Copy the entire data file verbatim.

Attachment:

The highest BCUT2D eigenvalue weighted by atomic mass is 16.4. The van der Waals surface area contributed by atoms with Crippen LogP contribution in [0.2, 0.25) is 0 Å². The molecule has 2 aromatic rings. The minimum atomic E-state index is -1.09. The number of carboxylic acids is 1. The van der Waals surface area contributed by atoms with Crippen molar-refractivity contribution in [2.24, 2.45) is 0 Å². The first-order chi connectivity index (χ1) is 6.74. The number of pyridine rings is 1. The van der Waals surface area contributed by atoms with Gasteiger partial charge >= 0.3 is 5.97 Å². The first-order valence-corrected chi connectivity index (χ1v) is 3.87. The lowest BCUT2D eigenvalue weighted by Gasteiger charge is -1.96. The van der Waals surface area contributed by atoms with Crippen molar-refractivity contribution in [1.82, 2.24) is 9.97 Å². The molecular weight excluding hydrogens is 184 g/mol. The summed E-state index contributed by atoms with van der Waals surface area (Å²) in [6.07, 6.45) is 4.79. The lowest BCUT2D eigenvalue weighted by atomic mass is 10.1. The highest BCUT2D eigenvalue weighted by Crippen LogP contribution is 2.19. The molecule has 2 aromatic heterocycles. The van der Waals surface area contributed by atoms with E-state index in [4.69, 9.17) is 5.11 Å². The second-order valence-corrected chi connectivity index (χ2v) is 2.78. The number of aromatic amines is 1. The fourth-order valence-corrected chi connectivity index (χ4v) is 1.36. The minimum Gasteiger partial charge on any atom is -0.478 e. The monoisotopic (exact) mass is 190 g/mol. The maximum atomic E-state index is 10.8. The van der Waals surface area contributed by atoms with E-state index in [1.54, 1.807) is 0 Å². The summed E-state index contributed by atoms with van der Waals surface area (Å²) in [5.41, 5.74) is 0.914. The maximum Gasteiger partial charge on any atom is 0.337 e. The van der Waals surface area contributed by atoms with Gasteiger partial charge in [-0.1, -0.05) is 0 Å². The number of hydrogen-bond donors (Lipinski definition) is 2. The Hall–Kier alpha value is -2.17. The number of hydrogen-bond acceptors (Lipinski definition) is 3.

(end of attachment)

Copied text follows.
The highest BCUT2D eigenvalue weighted by atomic mass is 16.4. The van der Waals surface area contributed by atoms with Crippen LogP contribution in [0.2, 0.25) is 0 Å². The molecule has 2 aromatic rings. The minimum atomic E-state index is -1.09. The number of carboxylic acids is 1. The van der Waals surface area contributed by atoms with Crippen molar-refractivity contribution in [2.24, 2.45) is 0 Å². The first-order chi connectivity index (χ1) is 6.74. The number of pyridine rings is 1. The van der Waals surface area contributed by atoms with Gasteiger partial charge >= 0.3 is 5.97 Å². The first-order valence-corrected chi connectivity index (χ1v) is 3.87. The lowest BCUT2D eigenvalue weighted by Gasteiger charge is -1.96. The van der Waals surface area contributed by atoms with Crippen molar-refractivity contribution in [1.82, 2.24) is 9.97 Å². The molecular weight excluding hydrogens is 184 g/mol. The summed E-state index contributed by atoms with van der Waals surface area (Å²) in [6.07, 6.45) is 4.79. The lowest BCUT2D eigenvalue weighted by atomic mass is 10.1. The highest BCUT2D eigenvalue weighted by Crippen LogP contribution is 2.19. The molecule has 2 aromatic heterocycles. The van der Waals surface area contributed by atoms with E-state index in [4.69, 9.17) is 5.11 Å². The second-order valence-corrected chi connectivity index (χ2v) is 2.78. The number of aromatic amines is 1. The fourth-order valence-corrected chi connectivity index (χ4v) is 1.36. The minimum Gasteiger partial charge on any atom is -0.478 e. The monoisotopic (exact) mass is 190 g/mol. The maximum atomic E-state index is 10.8. The van der Waals surface area contributed by atoms with E-state index in [1.54, 1.807) is 0 Å². The summed E-state index contributed by atoms with van der Waals surface area (Å²) in [5.41, 5.74) is 0.914. The maximum Gasteiger partial charge on any atom is 0.337 e. The van der Waals surface area contributed by atoms with Gasteiger partial charge in [-0.1, -0.05) is 0 Å². The number of hydrogen-bond donors (Lipinski definition) is 2. The Hall–Kier alpha value is -2.17. The number of hydrogen-bond acceptors (Lipinski definition) is 3.